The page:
An emaciated foal was just days from death when rescued from a British field with a horrendous maggot-infested wound on his leg, a charity says.
A member of the public last week reported the foal, thought to be about eight weeks old, to Redwings’ welfare team as she had seen him lying down and struggling to get up.
Senior field officer Julie Harding went straight to the field in Diss, Norfolk. Although the young cob was back on his feet, she could clearly see he was in distress.
The dark grey foal was severely underweight, and had a serious injury down the back of his hind leg that had been left untreated. It was covered in flies and maggots.
Harding immediately called one of Redwings’ vets, Nicola Berryman, who attended along with local RSPCA inspector Nicky Thorne.
“On examination the vet found him to be body condition score 0, which means he was completely emaciated,” Harding said.
“He looked like a skeleton. He was covered in matts and burrs and was incredibly thirsty, so much so that despite his pain, when we produced a water container and he heard the water pouring into a bucket he immediately brightened up and tried to make it over to us.
“There was a river in the field but, although the other cobs in the field were able to walk down the bank to drink from it, he was unable to because of his leg.
“He drank five litres of water and rehydration powder in one go.”
Matty, as he has been named because of the state of his coat, was brought straight to Redwings’ specialist horse hospital south of Norwich.
When staff cleaned and washed his leg, they found that the maggots had even got under his hoof capsule, which was coming away from his foot.
Berryman said: “I cannot imagine the amount of pain he would have been in.
“The maggots were eating away at the flesh inside his hoof. The number of maggots and flies present indicate that the injury had been like that for at least a couple of days.
“He was most probably dumped in this condition. This is the first time I’ve ever given a body condition score of 0 – it’s completely unacceptable. Without our intervention he would certainly have died within a day or two.”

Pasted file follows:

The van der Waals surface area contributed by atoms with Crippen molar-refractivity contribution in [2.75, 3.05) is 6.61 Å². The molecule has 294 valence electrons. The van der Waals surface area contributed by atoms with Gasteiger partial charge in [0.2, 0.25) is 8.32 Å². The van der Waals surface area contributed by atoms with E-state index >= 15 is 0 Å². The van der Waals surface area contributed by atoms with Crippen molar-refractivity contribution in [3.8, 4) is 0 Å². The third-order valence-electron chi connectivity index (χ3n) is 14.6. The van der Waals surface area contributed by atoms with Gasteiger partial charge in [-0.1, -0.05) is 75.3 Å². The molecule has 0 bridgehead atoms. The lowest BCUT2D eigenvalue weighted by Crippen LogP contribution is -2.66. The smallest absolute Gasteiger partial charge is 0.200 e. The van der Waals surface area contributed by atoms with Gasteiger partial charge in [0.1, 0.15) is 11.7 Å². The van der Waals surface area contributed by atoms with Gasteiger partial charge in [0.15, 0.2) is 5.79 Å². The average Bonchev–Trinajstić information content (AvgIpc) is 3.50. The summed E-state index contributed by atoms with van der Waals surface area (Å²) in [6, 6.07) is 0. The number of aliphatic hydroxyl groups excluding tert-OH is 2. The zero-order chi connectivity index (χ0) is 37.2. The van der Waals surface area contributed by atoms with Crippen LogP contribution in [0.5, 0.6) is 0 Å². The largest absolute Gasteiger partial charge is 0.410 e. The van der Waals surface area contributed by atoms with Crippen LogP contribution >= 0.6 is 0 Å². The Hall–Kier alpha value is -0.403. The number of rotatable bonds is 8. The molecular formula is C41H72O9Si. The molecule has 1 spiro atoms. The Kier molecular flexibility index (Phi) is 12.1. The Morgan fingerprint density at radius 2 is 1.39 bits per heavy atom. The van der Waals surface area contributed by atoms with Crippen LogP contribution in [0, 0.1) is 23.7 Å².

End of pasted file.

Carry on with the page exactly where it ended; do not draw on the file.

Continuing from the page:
Little Matty stood beautifully while the vets did their thing.
Despite extensive investigations by Barding and the RSPCA inspector, no owner could be located, and there was no trace of Matty’s mother in the area.
Matty is now being cared for by the charity’s vet team and is making good progress.
Anyone with information about his owner is asked to contact the Redwings Welfare team on 01508 481008.
Thorne said: “This poor foal was completely neglected and would not have survived much longer. We would like to hear from anyone who knows who this foal belonged to. This kind of cruelty is simply appalling.”
Harding continued: “In all my years this is genuinely one of the worst cases I have ever seen, simply because he was so close to death.
“Sadly, Matty’s is by no means an isolated case. We are increasingly seeing young colts in particular being abandoned when they are no longer wanted.
“I am just pleased we were able to get to him in time and we are so thankful to the lady who reported him to us in the first place.
“Despite his pain, he was clearly determined to survive; he has been a star patient throughout and is already looking brighter every day. He also has the most amazing eyebrows we have ever seen!”
Redwings would welcome donations towards Matty’s care, text code RWHS00 followed by the amount to give (eg RWHS00 £5) to 70070, or call the charity on 01508 481000, or visit its donations pages.